HSBC Holdings is planning to sell its entire stake in Ping An Insurance as Europe's largest lender by assets tries to take advantage of improving market conditions in Hong Kong, market participants said yesterday.
The London-based lender's 15.6 per cent holding in Ping An was worth about US$9.5 billion before yesterday's market open. Local media have earlier reported HSBC's intention to sell its stake in China's second-largest insurer by premiums.
"HSBC's selling of the H shares of Ping An reflects mounting pressure among European lenders who must hold more core capital as a buffer against insolvency," said a Hong Kong fund manager who declined to be named.
He added that many European banks have a ways to go to achieve the more stringent capital and liquidity requirements under Basel III starting next year.
Meanwhile, an equity trader at a European investment bank said that sentiment in the Hong Kong equity market has improved because there is optimism that the US fiscal cliff problem will be resolved.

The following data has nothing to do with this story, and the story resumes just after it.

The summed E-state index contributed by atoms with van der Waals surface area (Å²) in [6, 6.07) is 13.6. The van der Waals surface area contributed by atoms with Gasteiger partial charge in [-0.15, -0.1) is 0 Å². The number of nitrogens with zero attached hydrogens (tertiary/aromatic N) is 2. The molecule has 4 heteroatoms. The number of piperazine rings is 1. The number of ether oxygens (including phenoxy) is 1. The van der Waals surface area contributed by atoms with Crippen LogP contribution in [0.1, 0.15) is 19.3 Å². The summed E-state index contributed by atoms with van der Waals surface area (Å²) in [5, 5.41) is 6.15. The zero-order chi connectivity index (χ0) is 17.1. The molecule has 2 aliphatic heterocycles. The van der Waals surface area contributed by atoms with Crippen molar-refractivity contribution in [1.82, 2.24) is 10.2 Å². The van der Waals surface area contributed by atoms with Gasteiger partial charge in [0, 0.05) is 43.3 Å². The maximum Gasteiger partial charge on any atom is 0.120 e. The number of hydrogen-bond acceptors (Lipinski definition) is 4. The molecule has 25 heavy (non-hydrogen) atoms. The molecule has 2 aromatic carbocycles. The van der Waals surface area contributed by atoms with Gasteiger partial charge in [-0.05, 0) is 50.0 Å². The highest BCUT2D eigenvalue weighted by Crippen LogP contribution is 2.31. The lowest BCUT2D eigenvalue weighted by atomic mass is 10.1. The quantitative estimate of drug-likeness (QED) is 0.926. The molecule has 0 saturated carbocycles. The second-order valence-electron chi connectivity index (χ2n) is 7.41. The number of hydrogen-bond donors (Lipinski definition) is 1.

The trading environment in Asia has improved but the choppiness is likely to stay for the rest of the year, the trader said.
Shares in Ping An closed down 2 per cent to HK$58.45 after dropping as much as 3.5 per cent. HSBC rose 1 per cent to HK$74.65 each and the Hang Seng Index edged up 0.49 per cent to 21,262.06 points yesterday.
"The positive performance of HSBC's stocks has been an encouraging sign to investors who were sceptical and worried about HSBC's need to raise capital to replenish equity capital," said the fund manager.
HSBC was one of the early investors in Ping An before the insurer went public in 2004 and the bank originally put in a combined US$2 billion in the Shenzhen-headquartered firm, according to HSBC's website.
The british lender boosted its stake in Ping An in 2005 after the first acquisition in 2002.
Spokespersons at HSBC and Ping An declined to comment.
Charoen Pokphand Group, controlled by Thai billionaire Dhanin Chearavanont, is one of the parties interested in buying the Ping An stake from HSBC, the Chinese-language Hong Kong Economic Journal reported on Monday, citing sources.
A person at Charoen said no information could be provided at the moment. Kenneth Yue, an analyst with CCB International said Hong Kong-listed shares of Ping An were trading at about one time its book value, which was fairly inexpensive.
"The insurance sector has been weak due to the persistent weakness in the domestic A-share market and a slowdown in premium income," said Yue.
In a filing last night to the Hong Kong stock exchange, Ping An said it will "pay close attention to the progress" of any move by HSBC regarding its shareholding.